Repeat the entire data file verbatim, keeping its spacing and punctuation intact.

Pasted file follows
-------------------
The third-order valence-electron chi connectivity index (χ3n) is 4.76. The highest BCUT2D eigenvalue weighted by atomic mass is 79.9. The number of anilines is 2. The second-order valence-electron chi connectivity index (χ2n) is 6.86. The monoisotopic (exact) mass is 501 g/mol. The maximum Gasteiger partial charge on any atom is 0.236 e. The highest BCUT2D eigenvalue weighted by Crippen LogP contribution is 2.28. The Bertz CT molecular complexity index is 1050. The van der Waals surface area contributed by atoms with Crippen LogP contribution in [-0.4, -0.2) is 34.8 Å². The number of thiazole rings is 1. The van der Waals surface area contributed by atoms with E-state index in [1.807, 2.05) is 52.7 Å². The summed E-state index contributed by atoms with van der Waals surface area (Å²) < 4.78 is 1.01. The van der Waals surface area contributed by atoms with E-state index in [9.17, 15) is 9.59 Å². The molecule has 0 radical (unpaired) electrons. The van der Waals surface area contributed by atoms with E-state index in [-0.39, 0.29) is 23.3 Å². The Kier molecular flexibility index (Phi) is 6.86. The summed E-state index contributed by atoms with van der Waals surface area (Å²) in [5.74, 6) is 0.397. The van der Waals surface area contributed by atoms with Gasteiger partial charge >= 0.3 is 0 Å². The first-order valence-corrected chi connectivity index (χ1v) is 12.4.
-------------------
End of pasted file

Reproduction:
The third-order valence-electron chi connectivity index (χ3n) is 4.76. The highest BCUT2D eigenvalue weighted by atomic mass is 79.9. The number of anilines is 2. The second-order valence-electron chi connectivity index (χ2n) is 6.86. The monoisotopic (exact) mass is 501 g/mol. The maximum Gasteiger partial charge on any atom is 0.236 e. The highest BCUT2D eigenvalue weighted by Crippen LogP contribution is 2.28. The Bertz CT molecular complexity index is 1050. The van der Waals surface area contributed by atoms with Crippen LogP contribution in [-0.4, -0.2) is 34.8 Å². The number of thiazole rings is 1. The van der Waals surface area contributed by atoms with E-state index in [1.807, 2.05) is 52.7 Å². The summed E-state index contributed by atoms with van der Waals surface area (Å²) < 4.78 is 1.01. The van der Waals surface area contributed by atoms with E-state index in [9.17, 15) is 9.59 Å². The molecule has 0 radical (unpaired) electrons. The van der Waals surface area contributed by atoms with E-state index in [-0.39, 0.29) is 23.3 Å². The Kier molecular flexibility index (Phi) is 6.86. The summed E-state index contributed by atoms with van der Waals surface area (Å²) in [5.74, 6) is 0.397. The van der Waals surface area contributed by atoms with Gasteiger partial charge >= 0.3 is 0 Å². The first-order valence-corrected chi connectivity index (χ1v) is 12.4.